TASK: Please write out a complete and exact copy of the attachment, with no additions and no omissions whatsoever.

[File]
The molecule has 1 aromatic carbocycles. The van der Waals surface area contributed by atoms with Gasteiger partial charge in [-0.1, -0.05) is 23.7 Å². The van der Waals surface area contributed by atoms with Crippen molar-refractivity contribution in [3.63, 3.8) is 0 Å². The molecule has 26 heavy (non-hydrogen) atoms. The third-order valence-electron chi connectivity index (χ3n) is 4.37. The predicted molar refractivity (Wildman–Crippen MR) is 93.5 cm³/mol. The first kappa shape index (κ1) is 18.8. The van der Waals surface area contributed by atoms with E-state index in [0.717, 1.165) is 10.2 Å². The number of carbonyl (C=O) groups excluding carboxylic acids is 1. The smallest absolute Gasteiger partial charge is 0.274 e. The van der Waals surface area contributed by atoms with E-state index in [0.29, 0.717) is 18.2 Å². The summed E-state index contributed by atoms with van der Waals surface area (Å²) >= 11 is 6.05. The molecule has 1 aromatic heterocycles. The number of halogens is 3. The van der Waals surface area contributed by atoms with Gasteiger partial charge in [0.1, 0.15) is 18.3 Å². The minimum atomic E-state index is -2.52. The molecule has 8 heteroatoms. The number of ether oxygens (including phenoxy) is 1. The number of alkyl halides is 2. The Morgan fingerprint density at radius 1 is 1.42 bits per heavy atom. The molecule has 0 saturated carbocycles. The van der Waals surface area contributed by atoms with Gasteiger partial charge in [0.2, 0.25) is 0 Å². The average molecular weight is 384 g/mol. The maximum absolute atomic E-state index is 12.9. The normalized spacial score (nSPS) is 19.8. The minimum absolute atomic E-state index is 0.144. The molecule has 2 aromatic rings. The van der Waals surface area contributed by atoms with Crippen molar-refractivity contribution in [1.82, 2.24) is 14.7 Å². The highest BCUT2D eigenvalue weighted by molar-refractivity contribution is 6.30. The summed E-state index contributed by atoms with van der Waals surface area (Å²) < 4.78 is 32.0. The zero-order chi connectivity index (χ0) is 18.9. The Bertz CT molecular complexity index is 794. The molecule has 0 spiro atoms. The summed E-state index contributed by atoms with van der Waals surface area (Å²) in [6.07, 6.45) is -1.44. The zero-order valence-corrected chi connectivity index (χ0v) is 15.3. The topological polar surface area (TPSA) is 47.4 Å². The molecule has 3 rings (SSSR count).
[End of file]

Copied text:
The molecule has 1 aromatic carbocycles. The van der Waals surface area contributed by atoms with Gasteiger partial charge in [-0.1, -0.05) is 23.7 Å². The van der Waals surface area contributed by atoms with Crippen molar-refractivity contribution in [3.63, 3.8) is 0 Å². The molecule has 26 heavy (non-hydrogen) atoms. The third-order valence-electron chi connectivity index (χ3n) is 4.37. The predicted molar refractivity (Wildman–Crippen MR) is 93.5 cm³/mol. The first kappa shape index (κ1) is 18.8. The van der Waals surface area contributed by atoms with E-state index in [0.717, 1.165) is 10.2 Å². The number of carbonyl (C=O) groups excluding carboxylic acids is 1. The smallest absolute Gasteiger partial charge is 0.274 e. The van der Waals surface area contributed by atoms with E-state index in [0.29, 0.717) is 18.2 Å². The summed E-state index contributed by atoms with van der Waals surface area (Å²) >= 11 is 6.05. The molecule has 1 aromatic heterocycles. The number of halogens is 3. The van der Waals surface area contributed by atoms with Gasteiger partial charge in [0.1, 0.15) is 18.3 Å². The minimum atomic E-state index is -2.52. The molecule has 8 heteroatoms. The number of ether oxygens (including phenoxy) is 1. The number of alkyl halides is 2. The Morgan fingerprint density at radius 1 is 1.42 bits per heavy atom. The molecule has 0 saturated carbocycles. The van der Waals surface area contributed by atoms with Gasteiger partial charge in [0.2, 0.25) is 0 Å². The average molecular weight is 384 g/mol. The maximum absolute atomic E-state index is 12.9. The normalized spacial score (nSPS) is 19.8. The minimum absolute atomic E-state index is 0.144. The molecule has 2 aromatic rings. The van der Waals surface area contributed by atoms with Crippen molar-refractivity contribution in [1.82, 2.24) is 14.7 Å². The highest BCUT2D eigenvalue weighted by molar-refractivity contribution is 6.30. The summed E-state index contributed by atoms with van der Waals surface area (Å²) < 4.78 is 32.0. The zero-order chi connectivity index (χ0) is 18.9. The Bertz CT molecular complexity index is 794. The molecule has 0 spiro atoms. The summed E-state index contributed by atoms with van der Waals surface area (Å²) in [6.07, 6.45) is -1.44. The zero-order valence-corrected chi connectivity index (χ0v) is 15.3. The topological polar surface area (TPSA) is 47.4 Å². The molecule has 3 rings (SSSR count).